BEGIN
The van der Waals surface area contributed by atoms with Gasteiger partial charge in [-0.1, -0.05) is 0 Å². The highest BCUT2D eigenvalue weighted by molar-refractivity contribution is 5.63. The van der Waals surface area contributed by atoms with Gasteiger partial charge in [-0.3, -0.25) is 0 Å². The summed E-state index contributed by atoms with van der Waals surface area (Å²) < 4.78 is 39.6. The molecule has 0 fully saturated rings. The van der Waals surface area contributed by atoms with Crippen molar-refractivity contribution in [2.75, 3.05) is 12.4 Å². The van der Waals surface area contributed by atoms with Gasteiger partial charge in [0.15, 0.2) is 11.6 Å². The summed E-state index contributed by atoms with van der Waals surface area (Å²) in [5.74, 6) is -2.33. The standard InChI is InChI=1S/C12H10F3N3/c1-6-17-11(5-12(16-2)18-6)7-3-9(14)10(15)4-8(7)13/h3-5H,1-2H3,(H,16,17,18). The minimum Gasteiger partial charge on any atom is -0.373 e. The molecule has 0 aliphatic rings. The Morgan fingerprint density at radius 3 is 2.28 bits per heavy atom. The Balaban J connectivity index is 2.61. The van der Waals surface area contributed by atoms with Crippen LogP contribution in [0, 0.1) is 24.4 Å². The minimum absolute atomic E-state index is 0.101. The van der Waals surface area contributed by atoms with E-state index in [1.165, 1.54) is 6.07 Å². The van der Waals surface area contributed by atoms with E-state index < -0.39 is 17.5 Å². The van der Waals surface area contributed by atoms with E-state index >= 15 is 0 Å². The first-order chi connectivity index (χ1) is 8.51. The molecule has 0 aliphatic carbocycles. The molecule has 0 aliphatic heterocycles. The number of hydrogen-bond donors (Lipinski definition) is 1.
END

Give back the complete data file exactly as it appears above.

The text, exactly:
The van der Waals surface area contributed by atoms with Gasteiger partial charge in [-0.1, -0.05) is 0 Å². The highest BCUT2D eigenvalue weighted by molar-refractivity contribution is 5.63. The van der Waals surface area contributed by atoms with Gasteiger partial charge in [-0.3, -0.25) is 0 Å². The summed E-state index contributed by atoms with van der Waals surface area (Å²) < 4.78 is 39.6. The molecule has 0 fully saturated rings. The van der Waals surface area contributed by atoms with Crippen molar-refractivity contribution in [2.75, 3.05) is 12.4 Å². The van der Waals surface area contributed by atoms with Gasteiger partial charge in [0.15, 0.2) is 11.6 Å². The summed E-state index contributed by atoms with van der Waals surface area (Å²) in [5.74, 6) is -2.33. The standard InChI is InChI=1S/C12H10F3N3/c1-6-17-11(5-12(16-2)18-6)7-3-9(14)10(15)4-8(7)13/h3-5H,1-2H3,(H,16,17,18). The minimum Gasteiger partial charge on any atom is -0.373 e. The molecule has 0 aliphatic rings. The Morgan fingerprint density at radius 3 is 2.28 bits per heavy atom. The Balaban J connectivity index is 2.61. The van der Waals surface area contributed by atoms with Crippen LogP contribution in [0, 0.1) is 24.4 Å². The minimum absolute atomic E-state index is 0.101. The van der Waals surface area contributed by atoms with E-state index in [1.165, 1.54) is 6.07 Å². The van der Waals surface area contributed by atoms with E-state index < -0.39 is 17.5 Å². The van der Waals surface area contributed by atoms with E-state index >= 15 is 0 Å². The first-order chi connectivity index (χ1) is 8.51. The molecule has 0 aliphatic carbocycles. The molecule has 0 aliphatic heterocycles. The number of hydrogen-bond donors (Lipinski definition) is 1.